This automatically implies a qualitative increase whose developments are unpredictable. The situationist game is distinguished from the classic conception of the game by its radical negation of the element of competition and of separation from everyday life. The situationist game is not distinct from a moral choice, the taking of one’s stand in favor of what will ensure the future reign of freedom and play. This perspective is obviously linked to the inevitable continual and rapid increase of leisure time resulting from the level of productive forces our era has attained. It is also linked to the recognition of the fact that a battle of leisure is taking place before our eyes whose importance in the class struggle has not been sufficiently analyzed. So far, the ruling class has succeeded in using the leisure the revolutionary proletariat wrested from it by developing a vast industrial sector of leisure activities that is an incomparable instrument for stupefying the proletariat with by-products of mystifying ideology and bourgeois tastes. The abundance of televised imbecilities is probably one of the reasons for the American working class’s inability to develop any political consciousness. By obtaining by collective pressure a slight rise in the price of its labor above the minimum necessary for the production of that labor, the proletariat not only extends its power of struggle, it also extends the terrain of the struggle. New forms of this struggle then arise alongside directly economic and political conflicts. It can be said that revolutionary propaganda has so far been constantly overcome in these new forms of struggle in all the countries where advanced industrial development has introduced them. That the necessary changing of the infrastructure can be delayed by errors and weaknesses at the level of superstructures has unfortunately been demonstrated by several experiences of the twentieth century. It is necessary to throw new forces into the battle of leisure, and we will take up our position there. [. . .]

The construction of situations begins on the ruins of the modern spectacle. It is easy to see to what extent the very principle of the spectacle – nonintervention – is linked to the alienation of the old world. Conversely, the most pertinent revolutionary experiments in have sought to break the spectator’s psychological identification with the hero so as to draw him into activity by provoking his capacities to revolutionize his own life. The situation is thus made to be lived by its constructors. The role played by a passive or merely bit-part playing ‘public’ must constantly diminish, while that played by those who cannot be called actors but rather, in a new sense of the term, ‘livers,’ must steadily increase.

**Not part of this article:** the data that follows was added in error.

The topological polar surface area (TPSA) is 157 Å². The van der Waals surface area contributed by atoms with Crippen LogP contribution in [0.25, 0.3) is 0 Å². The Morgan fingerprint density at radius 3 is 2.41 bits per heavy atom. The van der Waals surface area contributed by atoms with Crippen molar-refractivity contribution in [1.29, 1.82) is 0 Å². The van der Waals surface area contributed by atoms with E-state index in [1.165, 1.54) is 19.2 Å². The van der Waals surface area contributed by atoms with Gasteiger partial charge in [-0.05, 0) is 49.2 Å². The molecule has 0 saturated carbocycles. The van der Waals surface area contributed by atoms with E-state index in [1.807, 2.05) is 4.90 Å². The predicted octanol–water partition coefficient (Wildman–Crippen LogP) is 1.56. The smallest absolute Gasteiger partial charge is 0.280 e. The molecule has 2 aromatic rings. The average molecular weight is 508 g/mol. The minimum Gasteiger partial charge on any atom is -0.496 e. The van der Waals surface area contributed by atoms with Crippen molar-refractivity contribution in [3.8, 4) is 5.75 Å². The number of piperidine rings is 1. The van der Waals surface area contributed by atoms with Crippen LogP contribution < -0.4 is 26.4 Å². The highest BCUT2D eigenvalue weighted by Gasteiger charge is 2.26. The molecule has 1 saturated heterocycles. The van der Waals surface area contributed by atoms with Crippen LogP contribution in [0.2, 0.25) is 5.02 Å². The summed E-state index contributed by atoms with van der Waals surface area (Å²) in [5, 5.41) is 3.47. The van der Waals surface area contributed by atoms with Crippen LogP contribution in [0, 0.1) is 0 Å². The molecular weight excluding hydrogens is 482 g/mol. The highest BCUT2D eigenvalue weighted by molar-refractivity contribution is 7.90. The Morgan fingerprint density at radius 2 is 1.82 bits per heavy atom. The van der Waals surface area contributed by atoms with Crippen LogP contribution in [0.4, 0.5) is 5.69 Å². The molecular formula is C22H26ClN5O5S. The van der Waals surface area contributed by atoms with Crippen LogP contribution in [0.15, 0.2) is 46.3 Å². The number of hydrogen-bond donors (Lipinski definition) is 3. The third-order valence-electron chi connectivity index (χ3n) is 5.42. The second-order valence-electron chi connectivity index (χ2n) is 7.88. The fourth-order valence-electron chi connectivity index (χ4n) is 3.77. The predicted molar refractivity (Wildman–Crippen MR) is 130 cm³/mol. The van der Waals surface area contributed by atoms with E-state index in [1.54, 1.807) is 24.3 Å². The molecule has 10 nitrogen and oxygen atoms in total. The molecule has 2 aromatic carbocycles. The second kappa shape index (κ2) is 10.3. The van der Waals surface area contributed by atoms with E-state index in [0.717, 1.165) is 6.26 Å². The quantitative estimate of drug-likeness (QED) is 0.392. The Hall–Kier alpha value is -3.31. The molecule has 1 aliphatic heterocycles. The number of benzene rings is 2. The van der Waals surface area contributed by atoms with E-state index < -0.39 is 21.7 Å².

So to speak, we have to multiply poetic subjects and objects – which are now unfortunately so rare that the slightest ones take on an exaggerated emotional importance – and we have to organize games of these poetic objects among these poetic subjects. This is our entire program, which is essentially transitory. Our situations will be ephemeral, without a future; passageways. The permanence of art or anything else does not enter into our considerations, which are serious. Eternity is the grossest idea a person can conceive of in connection with his acts. [. . .]

June 1957

II Theory of the Dérive

Among the various situationist methods is the derive [literally: ‘drifting’], a technique of transient passage through varied ambiances. The derive entails playful-constructive behavior and awareness of psycho-geographical effects; which completely distinguishes it from the classical notions of the journey and the stroll.

In a derive one or more persons during a certain period drop their usual motives for movement and action, their relations, their work and leisure activities, and let themselves be drawn by the attractions of the terrain and the encounters they find there. The element of chance is less determinant than one might think: from the derive point of view cities have a psychogeographical relief, with constant currents, fixed points and vortexes which strongly discourage entry into or exit from certain zones.

But the derive includes both this letting go and its necessary contradiction: the domination of psychogeographical variations by the knowledge and calculation of their possibilities. In this latter regard, ecological science – despite the apparently narrow social space to which it limits itself – provides psychogeo-graphy with abundant data.